WASHINGTON — A Bush administration lawyer told the Supreme Court today that colleges cannot turn away military recruiters in protest of the Pentagon's policy on gays if the universities also want to receive federal money.
Solicitor General Paul Clement said that when the U.S. government picks up the tab for things like research and education grants, the military also is entitled to demand "a fair shot" in terms of equal access for its recruiters to a university's "best and brightest."
Clement said the military was receiving nothing more than any other donor would expect.
But several justices, including Justice David Souter, worried that the free-speech rights of law schools could be hindered by Congress' action of tying funding to military-recruiter access to campuses.
"The law schools are taking a position on First Amendment grounds, and that position is in interference with military recruiting, no question about it," Souter said.
The implications of the ruling in Rumsfeld v. Forum for Academic and Institutional Rights, 04-1152, expected to take several months, would extend beyond military recruitment. Other strings could be attached when federal cash is doled out.
Federal financial support of colleges tops $35 billion a year, and many college leaders say they could not forgo that money.
About a half dozen supporters of the federal law waved signs, with slogans like "America's Doomed," and yelled at reporters and passers-by in front of the Court before the argument.
"The Supreme Court shouldn't even have to debate about this," said Rebekah Phelps-Roper, 18, of Topeka, Kan., one of the supporters of the law. Phelps-Roper is the niece of the Rev. Fred Phelps, of the Topeka-based Westboro Baptist Church. The church has protested against homosexuality in the military and in general.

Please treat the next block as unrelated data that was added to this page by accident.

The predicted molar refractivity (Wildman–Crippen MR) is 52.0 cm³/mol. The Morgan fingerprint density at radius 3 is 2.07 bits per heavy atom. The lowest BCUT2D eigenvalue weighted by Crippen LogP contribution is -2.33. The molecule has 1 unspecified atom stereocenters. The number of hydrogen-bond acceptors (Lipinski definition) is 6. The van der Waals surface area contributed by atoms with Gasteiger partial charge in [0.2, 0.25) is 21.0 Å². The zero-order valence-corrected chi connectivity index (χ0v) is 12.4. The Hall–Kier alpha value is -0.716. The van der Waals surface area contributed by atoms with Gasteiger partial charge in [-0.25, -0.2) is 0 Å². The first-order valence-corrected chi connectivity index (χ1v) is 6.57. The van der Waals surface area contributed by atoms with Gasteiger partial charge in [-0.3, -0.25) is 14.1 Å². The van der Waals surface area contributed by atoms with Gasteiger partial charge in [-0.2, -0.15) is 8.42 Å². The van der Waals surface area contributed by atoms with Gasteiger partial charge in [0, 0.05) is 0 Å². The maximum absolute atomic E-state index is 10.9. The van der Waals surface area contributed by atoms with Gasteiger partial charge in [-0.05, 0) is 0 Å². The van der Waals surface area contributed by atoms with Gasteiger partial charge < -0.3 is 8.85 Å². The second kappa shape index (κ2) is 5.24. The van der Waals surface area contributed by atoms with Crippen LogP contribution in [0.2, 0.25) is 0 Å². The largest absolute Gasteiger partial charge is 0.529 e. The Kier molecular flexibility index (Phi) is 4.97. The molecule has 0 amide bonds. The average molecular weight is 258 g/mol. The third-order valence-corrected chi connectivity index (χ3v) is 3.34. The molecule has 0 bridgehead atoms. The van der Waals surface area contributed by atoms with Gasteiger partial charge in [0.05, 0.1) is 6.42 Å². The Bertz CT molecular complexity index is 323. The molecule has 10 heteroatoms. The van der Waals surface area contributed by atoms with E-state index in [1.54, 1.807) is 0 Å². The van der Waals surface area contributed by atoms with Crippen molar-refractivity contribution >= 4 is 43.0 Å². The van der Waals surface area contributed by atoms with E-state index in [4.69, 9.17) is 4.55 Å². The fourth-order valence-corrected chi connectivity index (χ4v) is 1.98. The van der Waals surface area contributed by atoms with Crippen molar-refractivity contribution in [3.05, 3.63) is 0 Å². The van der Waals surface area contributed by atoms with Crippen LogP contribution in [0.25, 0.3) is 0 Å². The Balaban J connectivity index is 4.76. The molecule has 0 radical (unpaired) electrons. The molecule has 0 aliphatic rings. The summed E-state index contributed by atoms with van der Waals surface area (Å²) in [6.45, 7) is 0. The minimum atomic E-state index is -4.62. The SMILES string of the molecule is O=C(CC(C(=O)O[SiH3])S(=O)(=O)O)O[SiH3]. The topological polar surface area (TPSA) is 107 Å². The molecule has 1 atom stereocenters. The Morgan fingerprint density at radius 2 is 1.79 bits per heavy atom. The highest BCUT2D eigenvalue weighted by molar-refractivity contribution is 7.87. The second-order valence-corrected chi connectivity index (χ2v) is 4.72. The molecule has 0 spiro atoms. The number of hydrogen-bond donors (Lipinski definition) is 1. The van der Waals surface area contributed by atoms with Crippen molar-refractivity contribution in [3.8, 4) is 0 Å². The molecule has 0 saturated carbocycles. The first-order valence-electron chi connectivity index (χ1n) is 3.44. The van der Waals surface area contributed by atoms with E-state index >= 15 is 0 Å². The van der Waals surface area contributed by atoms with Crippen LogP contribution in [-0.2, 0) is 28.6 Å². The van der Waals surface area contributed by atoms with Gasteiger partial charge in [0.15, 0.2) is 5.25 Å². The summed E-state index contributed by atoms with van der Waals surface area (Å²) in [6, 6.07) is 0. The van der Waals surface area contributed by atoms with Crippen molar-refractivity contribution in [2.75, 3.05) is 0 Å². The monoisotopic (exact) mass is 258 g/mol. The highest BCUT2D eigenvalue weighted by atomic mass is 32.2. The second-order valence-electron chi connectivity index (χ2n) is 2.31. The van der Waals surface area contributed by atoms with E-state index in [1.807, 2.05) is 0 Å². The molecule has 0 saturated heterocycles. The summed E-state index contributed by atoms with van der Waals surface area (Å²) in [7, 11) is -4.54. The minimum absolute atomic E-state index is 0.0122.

Law school campuses have become the latest battleground over the "don't ask, don't tell" policy, which allows gay men and women to serve in the military only if they keep their sexual orientation to themselves.
That conflicts with the policies of many law schools, which forbid the participation of recruiters from public agencies and private companies that have discriminatory policies.
Law schools have "a Hobson's choice: Either the university must forsake millions of dollars of federal funds largely unrelated to the law school, or the law school must abandon its commitment to fight discrimination," justices were told in a filing by the Association of American Law Schools.
The federal law, known as the Solomon Amendment after its first congressional sponsor, mandates that universities, including their law and medical schools and other branches, give the military the same access as other recruiters or forfeit money from federal agencies like the Education, Labor and Transportation departments.
Dozens of groups have filed briefs on both sides of the case, the first gay-rights related appeal since the contentious 2003 Supreme Court ruling in Lawrence v. Texas that struck down laws criminalizing gay sex.
The latest case stems from a lawsuit against the Pentagon by a group of law schools and professors claiming their free-speech rights are being violated, on grounds they are forced to associate with military recruiters or promote their campus appearances.
Free-speech cases are often divisive at the court. If Samuel Alito, President Bush's nominee to succeed retiring Justice Sandra Day O'Connor, is confirmed by the Senate before the case is decided he could be called on to break any tie vote.
A panel of the Philadelphia-based 3rd U.S. Circuit Court of Appeals found it was reasonably likely that the law violated free speech rights. Alito serves on that appeals court but was not involved in the case.